Endgame: rook versus pawn

Winning an endgame with a rook against a lone pawn should be straightforward. But sometimes things are not so easy. These endgames can get a lot more complicated when the pawn is close to promotion.

Even more problems might arise when the pieces of the stronger side are in the wrong places.

When both problems occur in the same position, the ‘stronger’ side might be dead lost. See the first diagram. This position was posted by international chess master Johan Salomon from Norway on his twitter account. It is white to play and win. Solution…

Underpromotion is a theme that’s seen more often in this type of endgame.

See the next diagram. How would you assess this position? Can white stop the black pawn without sacrificing his rook? See the solution…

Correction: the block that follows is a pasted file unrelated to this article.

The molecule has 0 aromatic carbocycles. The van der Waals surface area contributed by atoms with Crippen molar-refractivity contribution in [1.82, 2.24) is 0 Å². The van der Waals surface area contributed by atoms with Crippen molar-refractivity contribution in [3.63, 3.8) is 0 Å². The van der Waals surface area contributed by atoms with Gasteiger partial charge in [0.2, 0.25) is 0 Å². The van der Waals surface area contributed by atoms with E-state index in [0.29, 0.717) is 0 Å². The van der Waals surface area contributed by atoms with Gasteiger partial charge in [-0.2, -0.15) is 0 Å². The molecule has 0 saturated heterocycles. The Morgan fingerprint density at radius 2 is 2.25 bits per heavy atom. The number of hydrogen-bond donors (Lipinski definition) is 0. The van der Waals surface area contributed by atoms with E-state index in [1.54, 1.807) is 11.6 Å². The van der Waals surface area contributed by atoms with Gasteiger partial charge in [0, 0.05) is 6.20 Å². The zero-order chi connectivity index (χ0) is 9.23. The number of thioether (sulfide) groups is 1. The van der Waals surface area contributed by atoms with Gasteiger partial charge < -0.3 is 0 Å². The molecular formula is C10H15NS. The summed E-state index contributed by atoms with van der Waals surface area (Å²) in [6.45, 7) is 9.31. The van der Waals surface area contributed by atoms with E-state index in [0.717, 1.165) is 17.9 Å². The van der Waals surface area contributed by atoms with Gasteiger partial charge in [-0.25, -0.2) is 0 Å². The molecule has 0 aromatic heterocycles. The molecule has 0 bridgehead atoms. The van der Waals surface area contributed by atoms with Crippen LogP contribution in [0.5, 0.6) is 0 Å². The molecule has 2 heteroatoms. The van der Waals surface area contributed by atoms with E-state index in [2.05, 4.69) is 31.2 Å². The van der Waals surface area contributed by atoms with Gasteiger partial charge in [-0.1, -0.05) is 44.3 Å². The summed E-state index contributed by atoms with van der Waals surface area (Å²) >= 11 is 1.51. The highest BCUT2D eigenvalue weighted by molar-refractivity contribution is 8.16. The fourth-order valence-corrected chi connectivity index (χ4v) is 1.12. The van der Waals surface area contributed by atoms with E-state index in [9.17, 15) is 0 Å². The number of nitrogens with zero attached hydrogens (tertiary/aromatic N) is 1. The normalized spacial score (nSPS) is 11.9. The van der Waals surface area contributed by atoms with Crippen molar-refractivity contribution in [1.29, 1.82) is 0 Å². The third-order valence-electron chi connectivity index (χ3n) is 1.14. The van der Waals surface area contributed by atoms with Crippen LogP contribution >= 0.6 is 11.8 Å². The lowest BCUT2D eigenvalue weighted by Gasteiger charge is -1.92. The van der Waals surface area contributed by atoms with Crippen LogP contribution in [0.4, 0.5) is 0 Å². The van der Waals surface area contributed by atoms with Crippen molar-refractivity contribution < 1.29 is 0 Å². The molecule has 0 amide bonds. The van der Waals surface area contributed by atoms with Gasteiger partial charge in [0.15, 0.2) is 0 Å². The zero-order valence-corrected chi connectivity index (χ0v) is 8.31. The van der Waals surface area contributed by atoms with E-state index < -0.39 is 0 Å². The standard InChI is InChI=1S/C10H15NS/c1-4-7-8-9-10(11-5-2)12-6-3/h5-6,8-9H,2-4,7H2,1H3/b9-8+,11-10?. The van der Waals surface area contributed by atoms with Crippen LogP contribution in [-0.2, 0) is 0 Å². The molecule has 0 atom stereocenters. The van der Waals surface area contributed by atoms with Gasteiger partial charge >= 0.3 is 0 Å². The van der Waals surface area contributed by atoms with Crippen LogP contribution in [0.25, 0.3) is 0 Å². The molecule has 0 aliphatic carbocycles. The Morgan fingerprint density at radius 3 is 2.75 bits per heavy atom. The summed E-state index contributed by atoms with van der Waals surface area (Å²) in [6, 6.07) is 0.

The next position is a bit more complicated. It is very easy for white to go wrong. White’s position is won, but he should play very carefully. Let’s look to the position first.

The rook alone can’t stop the pawn. Well that is of course, the rook can sacrifice itself for the pawn but that only yields a draw. So it is a no brainer that white should bring his king closer to the action. He has to win the pawn some way or another. That doesn’t work without the help of the king.

And that’s exactly where the white player goes astray. See what happened…

I found the second and third positions in ‘Fundamental Chess Endings’ by Karsten Müller and Frank Lamprecht. A great book, but I did not read it completely like Magnus Carlsen did. I guess his memory is also slightly better than mine.

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